The Rise and Fall of New Orleans Lakefront Airport

The name New Orleans often conjures images of jazz music, delicious Cajun food, and colorful Mardi Gras celebrations. It is a city filled with vibrant energy, rich history, and intriguing culture. But among all these famous attractions, there lies a hidden gem that many tourists and even locals may not know about – the New Orleans Lakefront Airport.

Located just minutes away from downtown New Orleans, the Lakefront Airport has a history that is as fascinating as the city itself New Orleans Lakefront Airport. This airport, also known as NEW, has a unique past and has played a significant role in shaping the aviation industry in the United States. From its rise to prominence as a bustling hub for air travel to its eventual decline and abandonment, this airport has seen it all.

In this article, we will dive into the story of the rise and fall of the New Orleans Lakefront Airport and discover the reasons behind its current state.

The Early Days

The New Orleans Lakefront Airport has a rich history that dates back to 1934 when it was first established. It was built as part of a plan to expand the city's aviation capabilities, which were previously limited to just one airport – the New Orleans Municipal Airport, now known as the Louis Armstrong New Orleans International Airport.

Back then, the New Orleans Lakefront Airport was known as the Shushan Airport, named after its owner, Colonel Harry B. Shushan. It was built on a 1,440-acre area of reclaimed land, which was once a swampy marshland in the Lake Pontchartrain.

The airport boasted state-of-the-art facilities and was considered one of the most modern airports of its time Nelspruit Airport. It had two runways, one measuring 10,352 feet and the other 6,000 feet, making it suitable for both commercial and military use. It also had a passenger terminal, a cargo terminal, and hangars that could accommodate multiple aircraft at once.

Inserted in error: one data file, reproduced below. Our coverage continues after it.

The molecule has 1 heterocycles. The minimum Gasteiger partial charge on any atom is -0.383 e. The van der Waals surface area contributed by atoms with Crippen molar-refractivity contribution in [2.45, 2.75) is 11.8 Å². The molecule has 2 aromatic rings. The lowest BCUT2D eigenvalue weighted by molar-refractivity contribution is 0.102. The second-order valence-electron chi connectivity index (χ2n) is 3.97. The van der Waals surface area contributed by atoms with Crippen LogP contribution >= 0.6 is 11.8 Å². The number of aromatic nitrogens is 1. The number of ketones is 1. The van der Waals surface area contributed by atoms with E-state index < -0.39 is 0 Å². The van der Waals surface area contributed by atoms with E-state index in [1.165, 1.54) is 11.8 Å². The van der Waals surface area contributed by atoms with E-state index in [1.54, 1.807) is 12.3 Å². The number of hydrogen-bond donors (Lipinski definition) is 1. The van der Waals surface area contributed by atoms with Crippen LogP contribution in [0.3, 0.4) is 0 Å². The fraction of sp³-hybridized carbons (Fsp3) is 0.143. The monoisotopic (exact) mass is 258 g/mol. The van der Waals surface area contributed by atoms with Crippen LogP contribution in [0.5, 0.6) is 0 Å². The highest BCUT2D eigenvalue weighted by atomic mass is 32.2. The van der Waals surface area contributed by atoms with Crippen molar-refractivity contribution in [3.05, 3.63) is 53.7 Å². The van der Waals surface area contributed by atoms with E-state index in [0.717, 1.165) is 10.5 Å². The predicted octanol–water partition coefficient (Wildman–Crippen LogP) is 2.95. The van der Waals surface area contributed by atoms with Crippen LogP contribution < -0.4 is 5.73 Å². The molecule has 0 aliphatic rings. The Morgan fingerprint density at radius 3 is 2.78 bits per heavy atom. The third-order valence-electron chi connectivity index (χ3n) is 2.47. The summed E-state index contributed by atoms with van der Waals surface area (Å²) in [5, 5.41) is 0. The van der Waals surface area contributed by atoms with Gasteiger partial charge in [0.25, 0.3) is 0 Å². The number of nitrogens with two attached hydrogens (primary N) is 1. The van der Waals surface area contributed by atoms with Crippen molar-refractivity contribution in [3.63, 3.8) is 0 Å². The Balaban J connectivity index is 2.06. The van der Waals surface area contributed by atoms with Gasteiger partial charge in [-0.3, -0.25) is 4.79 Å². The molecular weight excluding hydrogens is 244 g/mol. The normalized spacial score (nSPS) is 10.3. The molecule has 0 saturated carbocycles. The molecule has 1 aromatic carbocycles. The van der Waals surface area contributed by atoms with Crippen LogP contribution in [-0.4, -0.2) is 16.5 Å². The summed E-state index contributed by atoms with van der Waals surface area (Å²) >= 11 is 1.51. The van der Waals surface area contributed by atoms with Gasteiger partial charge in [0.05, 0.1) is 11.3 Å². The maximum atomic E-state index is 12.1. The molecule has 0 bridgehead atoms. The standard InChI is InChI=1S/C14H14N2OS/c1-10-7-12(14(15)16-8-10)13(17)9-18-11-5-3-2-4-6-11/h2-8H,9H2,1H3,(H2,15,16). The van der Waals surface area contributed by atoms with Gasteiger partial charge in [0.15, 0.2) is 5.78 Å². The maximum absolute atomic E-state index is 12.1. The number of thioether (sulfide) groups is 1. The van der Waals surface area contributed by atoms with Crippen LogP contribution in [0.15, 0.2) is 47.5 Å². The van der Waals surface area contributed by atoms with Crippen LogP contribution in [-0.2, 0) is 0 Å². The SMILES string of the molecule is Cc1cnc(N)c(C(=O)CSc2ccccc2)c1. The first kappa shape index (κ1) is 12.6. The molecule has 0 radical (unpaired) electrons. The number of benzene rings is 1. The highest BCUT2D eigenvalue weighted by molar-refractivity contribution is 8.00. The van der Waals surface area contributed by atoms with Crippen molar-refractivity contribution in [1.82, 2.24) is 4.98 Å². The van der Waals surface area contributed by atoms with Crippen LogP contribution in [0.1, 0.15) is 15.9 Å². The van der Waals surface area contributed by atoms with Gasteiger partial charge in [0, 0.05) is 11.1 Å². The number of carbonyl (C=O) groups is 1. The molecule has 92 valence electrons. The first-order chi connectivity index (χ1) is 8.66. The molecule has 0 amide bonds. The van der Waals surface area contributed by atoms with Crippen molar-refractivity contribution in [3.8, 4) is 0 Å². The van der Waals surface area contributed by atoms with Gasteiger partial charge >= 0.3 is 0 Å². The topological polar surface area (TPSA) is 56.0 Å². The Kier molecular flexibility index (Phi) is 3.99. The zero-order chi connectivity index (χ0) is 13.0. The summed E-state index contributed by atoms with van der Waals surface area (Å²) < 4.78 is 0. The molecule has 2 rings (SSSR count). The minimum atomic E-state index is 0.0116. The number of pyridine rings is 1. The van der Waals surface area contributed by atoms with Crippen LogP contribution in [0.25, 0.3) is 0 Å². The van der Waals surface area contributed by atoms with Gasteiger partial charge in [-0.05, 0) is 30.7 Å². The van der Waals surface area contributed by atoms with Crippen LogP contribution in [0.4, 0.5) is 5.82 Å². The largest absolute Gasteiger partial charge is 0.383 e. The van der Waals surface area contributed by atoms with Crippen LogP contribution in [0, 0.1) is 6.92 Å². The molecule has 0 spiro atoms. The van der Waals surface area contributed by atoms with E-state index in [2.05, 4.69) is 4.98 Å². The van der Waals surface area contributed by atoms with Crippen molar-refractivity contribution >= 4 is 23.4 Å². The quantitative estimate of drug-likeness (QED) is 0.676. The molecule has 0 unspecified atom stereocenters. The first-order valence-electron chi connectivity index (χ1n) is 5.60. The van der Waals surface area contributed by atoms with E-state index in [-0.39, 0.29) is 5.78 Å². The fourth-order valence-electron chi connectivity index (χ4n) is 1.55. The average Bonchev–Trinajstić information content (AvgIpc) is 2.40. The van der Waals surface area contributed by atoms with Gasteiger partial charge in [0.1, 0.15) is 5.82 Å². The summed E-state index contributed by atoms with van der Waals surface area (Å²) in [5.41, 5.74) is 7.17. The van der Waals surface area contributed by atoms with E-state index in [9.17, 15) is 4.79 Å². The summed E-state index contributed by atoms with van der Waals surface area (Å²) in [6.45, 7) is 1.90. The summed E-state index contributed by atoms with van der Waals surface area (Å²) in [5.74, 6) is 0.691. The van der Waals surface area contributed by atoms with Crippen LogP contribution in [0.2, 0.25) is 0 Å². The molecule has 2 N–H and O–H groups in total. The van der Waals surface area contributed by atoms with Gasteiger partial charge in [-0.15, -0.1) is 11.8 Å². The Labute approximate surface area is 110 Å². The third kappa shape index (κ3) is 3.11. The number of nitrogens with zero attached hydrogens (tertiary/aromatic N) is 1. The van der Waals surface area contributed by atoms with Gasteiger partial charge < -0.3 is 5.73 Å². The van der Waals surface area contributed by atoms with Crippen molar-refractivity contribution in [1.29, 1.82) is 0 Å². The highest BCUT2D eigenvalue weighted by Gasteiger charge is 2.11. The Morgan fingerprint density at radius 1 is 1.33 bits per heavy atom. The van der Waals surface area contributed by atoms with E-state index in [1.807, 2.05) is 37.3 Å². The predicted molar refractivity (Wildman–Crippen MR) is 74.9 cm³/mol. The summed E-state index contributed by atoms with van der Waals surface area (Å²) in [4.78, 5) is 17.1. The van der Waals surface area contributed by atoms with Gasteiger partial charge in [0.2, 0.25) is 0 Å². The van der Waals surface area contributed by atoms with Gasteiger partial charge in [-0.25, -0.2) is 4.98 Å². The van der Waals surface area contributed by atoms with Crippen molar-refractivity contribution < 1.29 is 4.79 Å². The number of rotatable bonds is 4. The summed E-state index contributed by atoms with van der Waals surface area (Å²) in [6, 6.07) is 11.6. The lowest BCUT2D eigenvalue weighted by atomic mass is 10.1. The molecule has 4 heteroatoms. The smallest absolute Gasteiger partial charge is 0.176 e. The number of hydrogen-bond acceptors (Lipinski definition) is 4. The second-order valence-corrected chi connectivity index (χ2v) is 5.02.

During its early years, the New Orleans Lakefront Airport was a bustling hub for air travel, connecting the city to various destinations within the region. It was also home to several aviation companies, including Eastern Airlines and Delta Air Lines, which used the airport as a stopover for their domestic flights.

The Golden Age

The years between the 1940s and 1950s were considered the golden age of the New Orleans Lakefront Airport. It was a time when commercial air travel was growing in popularity, and the airport was at the forefront of this trend.

The airport experienced a surge in passengers as more people began to travel for leisure and business purposes. With its close proximity to downtown New Orleans and its advanced facilities, the Lakefront Airport quickly became the preferred gateway for travelers to the city.

During this time, the airport also played a significant role in World War II. It served as a training base for the U.S. Navy and Army Air Corps, training pilots and crews who would go on to serve in the war. The airport's strategic location on the Gulf Coast made it an ideal spot for military operations and played a crucial role in the war effort.

The Decline and Abandonment

As the aviation industry evolved, larger airports with longer runways and more extensive facilities became the norm. The New Orleans Lakefront Airport, with its limited size and capacity, could not keep up with the competition.